Career path

My interest in science began in middle school when I was a 4-H club member and joined the crops judging team. We learned about different crops and weeds, and how to identify them. We also learned about crop quality and how it affects human food and animal feed made from the crops. In high school, I worked for local farmers as unskilled labor.

I started college as an engineering major but realized I wasn’t that good at math, so I transferred to another college and studied secondary education science for a year. I then ran out of money and had family to take care of, so I took a two-year break to work at a seed and feed store. I quickly learned that no single product was right for every issue and that farmers’ challenges are puzzles with endless possibilities. I’ve always liked solving puzzles. However, I wanted and needed a better paying job, so I returned to college to study agronomy. While working on my degree, I also worked as a field scout intern—checking fields for potential problems, first with an all-terrain vehicle, and later, when the crops are bigger, on foot—for the company I work with today.

I decided to get a master’s degree about eight years into my agronomy career because we have severe soil salinity in my area, and I hoped more education would help. We still fight salinity, but I am much better at it now. I then went on to get a doctorate, because there was still more I wanted to learn. I gained a very high level of scientific knowledge about many disciplines through the Doctor of Plant Health program. This plus my experiences have made me a much better agronomist, because I’m able to see the connections in the different disciplines and can better manage things as part of a system, rather than just responding to problems. Also, I now do small research projects to address local challenges.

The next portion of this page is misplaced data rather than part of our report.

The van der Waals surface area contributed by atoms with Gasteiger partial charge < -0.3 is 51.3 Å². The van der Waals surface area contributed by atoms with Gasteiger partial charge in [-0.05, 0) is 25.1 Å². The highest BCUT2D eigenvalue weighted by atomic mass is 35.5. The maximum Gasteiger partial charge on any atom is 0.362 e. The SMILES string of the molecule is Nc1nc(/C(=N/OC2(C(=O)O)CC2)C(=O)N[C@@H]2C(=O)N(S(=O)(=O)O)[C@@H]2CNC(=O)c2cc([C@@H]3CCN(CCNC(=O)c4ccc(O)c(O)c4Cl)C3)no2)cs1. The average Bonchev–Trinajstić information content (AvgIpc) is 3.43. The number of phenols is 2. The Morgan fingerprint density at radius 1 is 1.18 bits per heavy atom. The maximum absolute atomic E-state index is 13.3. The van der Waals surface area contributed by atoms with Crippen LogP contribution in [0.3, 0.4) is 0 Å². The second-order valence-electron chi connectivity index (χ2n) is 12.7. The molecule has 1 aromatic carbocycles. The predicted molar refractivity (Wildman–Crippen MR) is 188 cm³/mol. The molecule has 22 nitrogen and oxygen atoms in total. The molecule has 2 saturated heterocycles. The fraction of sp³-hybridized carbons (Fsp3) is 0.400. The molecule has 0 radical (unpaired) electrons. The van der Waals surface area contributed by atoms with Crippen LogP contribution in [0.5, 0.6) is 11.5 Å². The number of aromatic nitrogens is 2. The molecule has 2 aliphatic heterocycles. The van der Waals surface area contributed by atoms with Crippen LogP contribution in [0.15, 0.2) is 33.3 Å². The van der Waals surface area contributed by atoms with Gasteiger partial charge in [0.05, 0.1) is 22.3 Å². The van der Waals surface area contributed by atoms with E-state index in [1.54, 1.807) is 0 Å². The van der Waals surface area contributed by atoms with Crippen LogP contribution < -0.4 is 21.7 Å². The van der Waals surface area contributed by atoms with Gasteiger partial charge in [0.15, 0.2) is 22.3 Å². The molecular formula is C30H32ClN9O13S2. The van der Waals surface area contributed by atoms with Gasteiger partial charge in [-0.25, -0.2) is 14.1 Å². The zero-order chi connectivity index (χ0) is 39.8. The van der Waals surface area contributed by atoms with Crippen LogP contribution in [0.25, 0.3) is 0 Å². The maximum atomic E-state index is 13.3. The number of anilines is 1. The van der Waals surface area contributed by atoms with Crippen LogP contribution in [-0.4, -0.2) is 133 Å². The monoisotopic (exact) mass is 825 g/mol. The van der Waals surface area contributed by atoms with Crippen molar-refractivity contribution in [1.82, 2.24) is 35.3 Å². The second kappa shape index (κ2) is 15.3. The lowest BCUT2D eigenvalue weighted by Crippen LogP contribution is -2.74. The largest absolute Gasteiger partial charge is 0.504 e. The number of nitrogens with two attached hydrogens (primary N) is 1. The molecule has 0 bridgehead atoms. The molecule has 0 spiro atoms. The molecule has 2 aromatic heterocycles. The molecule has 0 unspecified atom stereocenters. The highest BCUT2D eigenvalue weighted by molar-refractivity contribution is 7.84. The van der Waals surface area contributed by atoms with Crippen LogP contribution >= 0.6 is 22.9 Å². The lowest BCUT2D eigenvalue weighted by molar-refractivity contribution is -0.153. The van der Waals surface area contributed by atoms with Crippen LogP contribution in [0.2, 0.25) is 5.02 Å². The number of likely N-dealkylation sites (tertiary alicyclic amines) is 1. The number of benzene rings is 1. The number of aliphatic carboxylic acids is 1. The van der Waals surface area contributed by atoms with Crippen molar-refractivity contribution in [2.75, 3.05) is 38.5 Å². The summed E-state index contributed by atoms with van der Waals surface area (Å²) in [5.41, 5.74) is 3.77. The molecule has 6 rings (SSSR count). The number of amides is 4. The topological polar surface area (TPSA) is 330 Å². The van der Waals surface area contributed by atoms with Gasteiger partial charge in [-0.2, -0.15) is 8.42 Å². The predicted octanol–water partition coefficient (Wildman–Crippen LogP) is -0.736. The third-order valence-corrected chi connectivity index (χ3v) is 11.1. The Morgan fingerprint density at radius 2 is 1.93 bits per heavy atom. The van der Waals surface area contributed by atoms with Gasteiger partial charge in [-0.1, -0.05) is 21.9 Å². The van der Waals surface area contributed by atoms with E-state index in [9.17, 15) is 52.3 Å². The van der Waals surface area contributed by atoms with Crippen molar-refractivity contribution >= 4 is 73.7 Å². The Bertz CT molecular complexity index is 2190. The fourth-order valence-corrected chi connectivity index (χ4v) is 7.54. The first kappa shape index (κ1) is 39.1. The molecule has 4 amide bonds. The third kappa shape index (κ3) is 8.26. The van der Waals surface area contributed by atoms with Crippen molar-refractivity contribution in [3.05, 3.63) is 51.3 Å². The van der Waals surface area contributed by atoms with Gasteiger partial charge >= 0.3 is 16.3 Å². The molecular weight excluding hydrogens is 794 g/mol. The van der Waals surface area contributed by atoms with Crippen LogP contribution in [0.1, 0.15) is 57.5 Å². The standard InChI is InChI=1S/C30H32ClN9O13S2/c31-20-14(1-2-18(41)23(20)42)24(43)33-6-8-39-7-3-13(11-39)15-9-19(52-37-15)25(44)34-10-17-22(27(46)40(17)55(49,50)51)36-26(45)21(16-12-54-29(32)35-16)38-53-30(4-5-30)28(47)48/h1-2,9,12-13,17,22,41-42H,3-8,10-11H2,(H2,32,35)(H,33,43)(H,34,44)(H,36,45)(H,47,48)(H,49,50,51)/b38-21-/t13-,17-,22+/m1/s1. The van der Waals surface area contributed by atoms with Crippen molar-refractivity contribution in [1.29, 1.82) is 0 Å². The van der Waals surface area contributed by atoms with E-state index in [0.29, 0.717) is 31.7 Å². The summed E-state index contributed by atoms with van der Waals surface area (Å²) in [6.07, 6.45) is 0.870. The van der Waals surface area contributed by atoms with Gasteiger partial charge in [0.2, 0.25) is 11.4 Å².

Knowledge, skills, and training required

I strongly recommend a two- or four-year degree in agriculture, agronomy, entomology, or plant pathology. Additionally, students should get one or two years of direct experience. They can do this by interning for an agricultural company—working on crop scouting, seed sales, fertilizer or pesticide application, or data collection in research plots—or in an environmental position, such as a government job in soil conservation.

Advice for students

An internship or summer job at an agricultural company will teach you how the industry works, and you will see first-hand the challenges of logistics, weather, and timing. If possible, try different parts of the industry over the course of a couple of years. I also strongly recommend that students become Certified Crop Advisers, which verifies your agronomy knowledge as well as your experience providing advice to farmers.

Bonus Points

Briese’s education: BS in agriculture and MS in soil science, North Dakota State University; graduate certificate in data analysis, Colorado State University; PhD in plant health, University of Nebraska.

On the web:

www.agronomy4me.org,

www.certifiedcropadviser.org

Related careers: retail agronomist, soil conservation specialist, university extension crop production specialist